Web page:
"Why? You going to withdraw the question?"

"No... but I might start to beg. Could get embarrassing."

Going once... going twice...


Happily Ever After goes to the cute couple in the Elvis costumes.

Houston, the lips have landed.


Captain's Log, Supplemental. The Antarians have invited us to participate in the post-race festivities, which has allowed me to give two of my senior officers time off for a well-deserved romantic getaway. The Delta Flyer still needs a new warp core, but I don't think they're in a hurry to get anywhere.

Tom pours the champagne.   He hands B'Elanna a glass, then slips his arm around her.

Torres raises her glass in a toast--and holds up her other hand long enough to show off the ring on her left hand.

"To the winners!" Tom says.   They clink glasses, and take a sip of bubbly.

They do have that glow, don't they?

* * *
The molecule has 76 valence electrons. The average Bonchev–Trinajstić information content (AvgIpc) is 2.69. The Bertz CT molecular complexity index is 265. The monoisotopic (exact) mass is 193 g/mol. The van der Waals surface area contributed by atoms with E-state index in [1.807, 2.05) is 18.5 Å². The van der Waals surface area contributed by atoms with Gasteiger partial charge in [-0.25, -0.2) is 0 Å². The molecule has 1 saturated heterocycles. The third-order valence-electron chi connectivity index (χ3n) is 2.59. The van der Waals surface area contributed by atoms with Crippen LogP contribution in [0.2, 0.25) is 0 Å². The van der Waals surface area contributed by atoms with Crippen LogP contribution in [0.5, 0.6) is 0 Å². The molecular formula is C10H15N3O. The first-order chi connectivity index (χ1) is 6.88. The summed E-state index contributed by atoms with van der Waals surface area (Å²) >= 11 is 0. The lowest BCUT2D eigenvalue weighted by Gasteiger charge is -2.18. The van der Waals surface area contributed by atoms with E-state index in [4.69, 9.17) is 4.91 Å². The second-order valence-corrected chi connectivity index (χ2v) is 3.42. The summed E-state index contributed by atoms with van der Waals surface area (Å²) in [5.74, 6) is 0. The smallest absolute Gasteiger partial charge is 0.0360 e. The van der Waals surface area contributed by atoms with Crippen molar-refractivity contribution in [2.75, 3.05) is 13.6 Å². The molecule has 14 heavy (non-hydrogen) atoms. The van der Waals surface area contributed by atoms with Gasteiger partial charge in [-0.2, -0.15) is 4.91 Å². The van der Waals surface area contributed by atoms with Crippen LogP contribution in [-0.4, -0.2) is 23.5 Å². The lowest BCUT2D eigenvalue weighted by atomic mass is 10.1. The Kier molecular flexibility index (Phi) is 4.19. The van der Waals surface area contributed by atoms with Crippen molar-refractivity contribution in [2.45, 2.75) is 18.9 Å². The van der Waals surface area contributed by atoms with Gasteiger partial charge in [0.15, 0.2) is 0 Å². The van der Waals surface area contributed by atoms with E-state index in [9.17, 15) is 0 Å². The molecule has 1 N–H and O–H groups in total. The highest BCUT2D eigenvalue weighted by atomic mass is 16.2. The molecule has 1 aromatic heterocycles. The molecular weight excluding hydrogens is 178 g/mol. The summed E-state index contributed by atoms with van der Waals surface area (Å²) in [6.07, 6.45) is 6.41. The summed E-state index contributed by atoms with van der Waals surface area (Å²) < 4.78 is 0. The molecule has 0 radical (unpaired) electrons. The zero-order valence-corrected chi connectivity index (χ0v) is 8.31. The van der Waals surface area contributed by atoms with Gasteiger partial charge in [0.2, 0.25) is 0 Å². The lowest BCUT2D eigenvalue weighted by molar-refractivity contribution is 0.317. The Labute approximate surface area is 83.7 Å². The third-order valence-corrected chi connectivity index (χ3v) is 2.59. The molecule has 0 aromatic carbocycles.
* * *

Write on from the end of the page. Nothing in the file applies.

Tom waxes poetic.   " 'B'Elanna Paris'... has a nice ring to it."

B'Elanna nuzzles into Tom's shoulder, then holds up her hand.   "Thanks--but I already have a ring."   They giggle.   "Anyway, I kind of like the sound of Tom Torres."


Tom guffaws.   I hope you're kidding."

"Hey! It is the 24th century... "

There are five kisses in history rated the most passionate.   The most pure.   This one left them all behind.


The Delta Flyer II continues on its leisurely way, trailing dozens of storage canisters, its hull declaring the aftermath of the great race, and announcing the winners.


[Analysis - He Said]